Researchers have mapped mortality due to heat waves
While the most extreme heatwaves have the greatest short-term impact on mortality, it is the mildest heatwaves that kill most lives over time. This is because mild heatwaves are more common. This is according to a new study published in Environment International that has mapped the health risks of heat waves in India.
There is no international consensus on what constitutes a heat wave. Different definitions are used in different countries based on different conditions. In Sweden, for example, SMHI classifies a heatwave as “a continuous period when the maximum daily temperature exceeds 25°C for at least five consecutive days”, while a heatwave in India means that the temperature exceeds 40°C in low-lying terrain, or 30°C in mountainous regions.
As heatwaves are projected to become more common as the Earth’s climate warms, the health risks of temporarily elevated temperatures need to be investigated further. So says an international consortium of researchers from Sweden, the US, Italy, the UK, Israel and India. In a new study, they have therefore studied the effects of heat waves in India.
“We wanted to find out how much the risk of death increases during heat waves,” says Jeroen de Bont, researcher at the Institute of Environmental Medicine at Karolinska Institutet and first author of the study.
By examining excess mortality in ten cities in different parts of India with different climate zones between 2008 and 2019, the researchers were able to show how mortality varies, both with temperature, but also with different definitions of what constitutes a heat wave.
By selecting the days that were hotter than 95, 97 or 99 percent of all days in the different regions, the researchers were able to create different definitions of heatwaves and examine the health risks associated with them. Unsurprisingly, the hottest and longest heatwaves, those that were hotter than 99 percent of days and lasted at least five days, increased mortality the most – by over 33 percent. Heatwaves that were hotter than 95 percent of all days and lasted only one day increased mortality the least – by just over 10 percent.
What is perhaps more surprising is that the mildest heat waves were the deadliest and that the number of deaths was more or less inversely proportional to the intensity and duration of the heat waves.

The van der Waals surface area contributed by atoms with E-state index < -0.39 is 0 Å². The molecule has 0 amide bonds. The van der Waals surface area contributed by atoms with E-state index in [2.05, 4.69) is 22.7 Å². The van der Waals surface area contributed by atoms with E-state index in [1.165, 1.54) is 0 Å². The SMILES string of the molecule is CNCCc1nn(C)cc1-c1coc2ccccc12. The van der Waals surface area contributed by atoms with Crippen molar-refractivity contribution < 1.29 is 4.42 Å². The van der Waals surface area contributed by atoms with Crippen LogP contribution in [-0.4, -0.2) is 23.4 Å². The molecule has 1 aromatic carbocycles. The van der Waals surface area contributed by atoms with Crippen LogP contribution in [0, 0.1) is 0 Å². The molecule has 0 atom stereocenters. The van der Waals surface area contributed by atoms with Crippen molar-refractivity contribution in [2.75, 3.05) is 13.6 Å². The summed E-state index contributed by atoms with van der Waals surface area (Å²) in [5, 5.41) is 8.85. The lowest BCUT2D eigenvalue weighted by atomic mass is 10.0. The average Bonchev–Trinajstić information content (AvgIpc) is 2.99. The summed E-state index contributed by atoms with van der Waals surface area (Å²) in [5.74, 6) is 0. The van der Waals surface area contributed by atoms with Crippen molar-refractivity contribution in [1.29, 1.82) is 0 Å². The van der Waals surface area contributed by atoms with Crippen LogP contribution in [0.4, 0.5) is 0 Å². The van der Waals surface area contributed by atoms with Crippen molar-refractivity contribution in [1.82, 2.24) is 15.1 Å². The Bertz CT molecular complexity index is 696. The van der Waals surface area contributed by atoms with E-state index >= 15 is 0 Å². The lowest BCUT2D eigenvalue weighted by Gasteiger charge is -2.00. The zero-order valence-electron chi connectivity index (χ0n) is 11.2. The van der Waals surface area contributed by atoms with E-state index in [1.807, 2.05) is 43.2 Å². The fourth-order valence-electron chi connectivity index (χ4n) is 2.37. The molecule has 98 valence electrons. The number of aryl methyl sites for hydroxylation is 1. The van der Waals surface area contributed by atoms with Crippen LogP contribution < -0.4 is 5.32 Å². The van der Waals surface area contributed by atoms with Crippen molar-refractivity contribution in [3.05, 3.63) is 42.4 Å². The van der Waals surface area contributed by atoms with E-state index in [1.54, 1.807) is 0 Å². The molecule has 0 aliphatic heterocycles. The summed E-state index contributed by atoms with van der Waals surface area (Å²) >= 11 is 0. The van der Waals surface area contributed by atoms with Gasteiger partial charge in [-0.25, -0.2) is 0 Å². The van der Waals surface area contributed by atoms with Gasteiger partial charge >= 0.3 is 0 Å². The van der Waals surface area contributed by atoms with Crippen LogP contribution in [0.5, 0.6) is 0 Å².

“This is because the milder heatwaves were so much more common than the hotter ones. In the end, the most extreme heatwaves turned out to cause the lowest number of deaths because they were so infrequent. One consequence of this may be that heat warnings may need to be triggered at lower temperature thresholds to protect more people,” says Jeroen de Bont.
The researchers now argue that policymakers and other stakeholders need to understand and plan for both the relatively mild, short and common, and the extreme, long and uncommon heatwaves in order to offer relevant measures to protect public health in the future.
The research was funded by the Swedish Research Council for Sustainable Development, Formas. The researchers declare that there are no conflicts of interest.
Full bibliographic information
Published on 07/02/2024 by Karolinska Institutet
Publication: “Impact of heatwaves on all-cause mortality in India: a comprehensive multi-city study” Jeroen de Bont*, Amruta Nori-Sarma* (shared first authorship), Massimo Stafoggia, Tirthankar Banerjee, Vijendra Ingole, Suganthi Jaganathan, Siddhartha Mandal, Ajit Rajiva, Bhargav Krishna, Itai Kloog, Kevin Lane, Rajesh K Mall, Abhiyant Suresh Tiwari, Yaguang Wei, Gregory A. Wellenius, Dorairaj Prabhakaran, Joel Schwartz*, Poornima Prabhakaran*, Petter Ljungman* (senior shared authorship). Environment International online 2024-01-26, doi: 10.1016/j.envint.2024.108461
Link to the study: https://doi.org/10.1016/j.envint.2024.108461
Link to article: https://www.sciencedirect.com/science/article/pii/S0160412024000473?via%3Dihub